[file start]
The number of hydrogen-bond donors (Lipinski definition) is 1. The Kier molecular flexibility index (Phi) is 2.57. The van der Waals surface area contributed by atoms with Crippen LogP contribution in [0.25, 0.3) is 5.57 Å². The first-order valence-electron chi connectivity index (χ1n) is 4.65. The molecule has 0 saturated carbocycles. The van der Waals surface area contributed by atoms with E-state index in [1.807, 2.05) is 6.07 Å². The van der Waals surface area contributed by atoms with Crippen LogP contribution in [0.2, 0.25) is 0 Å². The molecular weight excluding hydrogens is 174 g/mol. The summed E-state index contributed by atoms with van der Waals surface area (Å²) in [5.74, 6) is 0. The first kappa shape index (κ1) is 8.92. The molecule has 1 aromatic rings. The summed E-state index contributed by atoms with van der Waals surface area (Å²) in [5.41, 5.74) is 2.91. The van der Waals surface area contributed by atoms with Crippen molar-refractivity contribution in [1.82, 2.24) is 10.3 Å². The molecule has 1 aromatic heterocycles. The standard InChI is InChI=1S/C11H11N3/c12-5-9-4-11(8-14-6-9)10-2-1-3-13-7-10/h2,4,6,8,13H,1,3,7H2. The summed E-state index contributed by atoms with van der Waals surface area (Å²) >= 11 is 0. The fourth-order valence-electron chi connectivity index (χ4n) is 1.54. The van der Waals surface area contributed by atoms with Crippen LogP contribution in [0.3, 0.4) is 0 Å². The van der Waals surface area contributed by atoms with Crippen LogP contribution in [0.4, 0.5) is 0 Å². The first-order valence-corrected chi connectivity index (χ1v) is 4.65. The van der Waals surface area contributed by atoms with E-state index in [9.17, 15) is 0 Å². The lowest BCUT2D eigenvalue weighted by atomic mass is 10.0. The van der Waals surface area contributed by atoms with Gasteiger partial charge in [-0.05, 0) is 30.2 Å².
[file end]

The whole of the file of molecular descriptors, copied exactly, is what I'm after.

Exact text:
The number of hydrogen-bond donors (Lipinski definition) is 1. The Kier molecular flexibility index (Phi) is 2.57. The van der Waals surface area contributed by atoms with Crippen LogP contribution in [0.25, 0.3) is 5.57 Å². The first-order valence-electron chi connectivity index (χ1n) is 4.65. The molecule has 0 saturated carbocycles. The van der Waals surface area contributed by atoms with E-state index in [1.807, 2.05) is 6.07 Å². The van der Waals surface area contributed by atoms with Crippen LogP contribution in [0.2, 0.25) is 0 Å². The molecular weight excluding hydrogens is 174 g/mol. The summed E-state index contributed by atoms with van der Waals surface area (Å²) in [5.74, 6) is 0. The first kappa shape index (κ1) is 8.92. The molecule has 1 aromatic rings. The summed E-state index contributed by atoms with van der Waals surface area (Å²) in [5.41, 5.74) is 2.91. The van der Waals surface area contributed by atoms with Crippen molar-refractivity contribution in [1.82, 2.24) is 10.3 Å². The molecule has 1 aromatic heterocycles. The standard InChI is InChI=1S/C11H11N3/c12-5-9-4-11(8-14-6-9)10-2-1-3-13-7-10/h2,4,6,8,13H,1,3,7H2. The summed E-state index contributed by atoms with van der Waals surface area (Å²) >= 11 is 0. The fourth-order valence-electron chi connectivity index (χ4n) is 1.54. The van der Waals surface area contributed by atoms with Crippen LogP contribution in [0.3, 0.4) is 0 Å². The van der Waals surface area contributed by atoms with Crippen LogP contribution in [0.4, 0.5) is 0 Å². The first-order valence-corrected chi connectivity index (χ1v) is 4.65. The van der Waals surface area contributed by atoms with E-state index in [9.17, 15) is 0 Å². The lowest BCUT2D eigenvalue weighted by atomic mass is 10.0. The van der Waals surface area contributed by atoms with Gasteiger partial charge in [-0.05, 0) is 30.2 Å².